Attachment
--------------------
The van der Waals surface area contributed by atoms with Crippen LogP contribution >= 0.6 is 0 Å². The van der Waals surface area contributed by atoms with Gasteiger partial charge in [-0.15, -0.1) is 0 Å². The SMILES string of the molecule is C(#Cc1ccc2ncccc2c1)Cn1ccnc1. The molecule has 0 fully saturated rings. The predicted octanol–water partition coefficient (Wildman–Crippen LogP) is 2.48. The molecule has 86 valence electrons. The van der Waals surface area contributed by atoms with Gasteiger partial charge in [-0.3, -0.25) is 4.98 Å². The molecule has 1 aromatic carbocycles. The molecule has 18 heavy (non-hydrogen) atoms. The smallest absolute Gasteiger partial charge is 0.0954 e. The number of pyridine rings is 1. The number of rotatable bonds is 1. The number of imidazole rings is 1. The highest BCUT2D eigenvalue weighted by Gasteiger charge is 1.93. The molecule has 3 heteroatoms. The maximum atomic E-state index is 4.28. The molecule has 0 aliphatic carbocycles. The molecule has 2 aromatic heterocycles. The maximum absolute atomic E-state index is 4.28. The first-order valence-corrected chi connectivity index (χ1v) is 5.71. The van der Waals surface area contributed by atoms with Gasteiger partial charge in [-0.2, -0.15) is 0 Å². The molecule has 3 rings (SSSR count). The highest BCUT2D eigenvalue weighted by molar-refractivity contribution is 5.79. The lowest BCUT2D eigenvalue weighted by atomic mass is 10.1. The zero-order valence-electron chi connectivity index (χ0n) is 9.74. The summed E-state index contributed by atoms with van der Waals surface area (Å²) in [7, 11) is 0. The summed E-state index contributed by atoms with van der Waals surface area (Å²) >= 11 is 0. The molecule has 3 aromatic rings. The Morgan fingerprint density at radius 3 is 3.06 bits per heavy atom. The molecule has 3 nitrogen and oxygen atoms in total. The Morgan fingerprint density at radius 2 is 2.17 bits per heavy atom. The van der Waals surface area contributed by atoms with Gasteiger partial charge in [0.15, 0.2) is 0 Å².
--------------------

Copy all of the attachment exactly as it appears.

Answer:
The van der Waals surface area contributed by atoms with Crippen LogP contribution >= 0.6 is 0 Å². The van der Waals surface area contributed by atoms with Gasteiger partial charge in [-0.15, -0.1) is 0 Å². The SMILES string of the molecule is C(#Cc1ccc2ncccc2c1)Cn1ccnc1. The molecule has 0 fully saturated rings. The predicted octanol–water partition coefficient (Wildman–Crippen LogP) is 2.48. The molecule has 86 valence electrons. The van der Waals surface area contributed by atoms with Gasteiger partial charge in [-0.3, -0.25) is 4.98 Å². The molecule has 1 aromatic carbocycles. The molecule has 18 heavy (non-hydrogen) atoms. The smallest absolute Gasteiger partial charge is 0.0954 e. The number of pyridine rings is 1. The number of rotatable bonds is 1. The number of imidazole rings is 1. The highest BCUT2D eigenvalue weighted by Gasteiger charge is 1.93. The molecule has 3 heteroatoms. The maximum atomic E-state index is 4.28. The molecule has 0 aliphatic carbocycles. The molecule has 2 aromatic heterocycles. The maximum absolute atomic E-state index is 4.28. The first-order valence-corrected chi connectivity index (χ1v) is 5.71. The van der Waals surface area contributed by atoms with Gasteiger partial charge in [-0.2, -0.15) is 0 Å². The molecule has 3 rings (SSSR count). The highest BCUT2D eigenvalue weighted by molar-refractivity contribution is 5.79. The lowest BCUT2D eigenvalue weighted by atomic mass is 10.1. The zero-order valence-electron chi connectivity index (χ0n) is 9.74. The summed E-state index contributed by atoms with van der Waals surface area (Å²) in [7, 11) is 0. The summed E-state index contributed by atoms with van der Waals surface area (Å²) >= 11 is 0. The molecule has 3 aromatic rings. The Morgan fingerprint density at radius 3 is 3.06 bits per heavy atom. The molecule has 3 nitrogen and oxygen atoms in total. The Morgan fingerprint density at radius 2 is 2.17 bits per heavy atom. The van der Waals surface area contributed by atoms with Gasteiger partial charge in [0.15, 0.2) is 0 Å².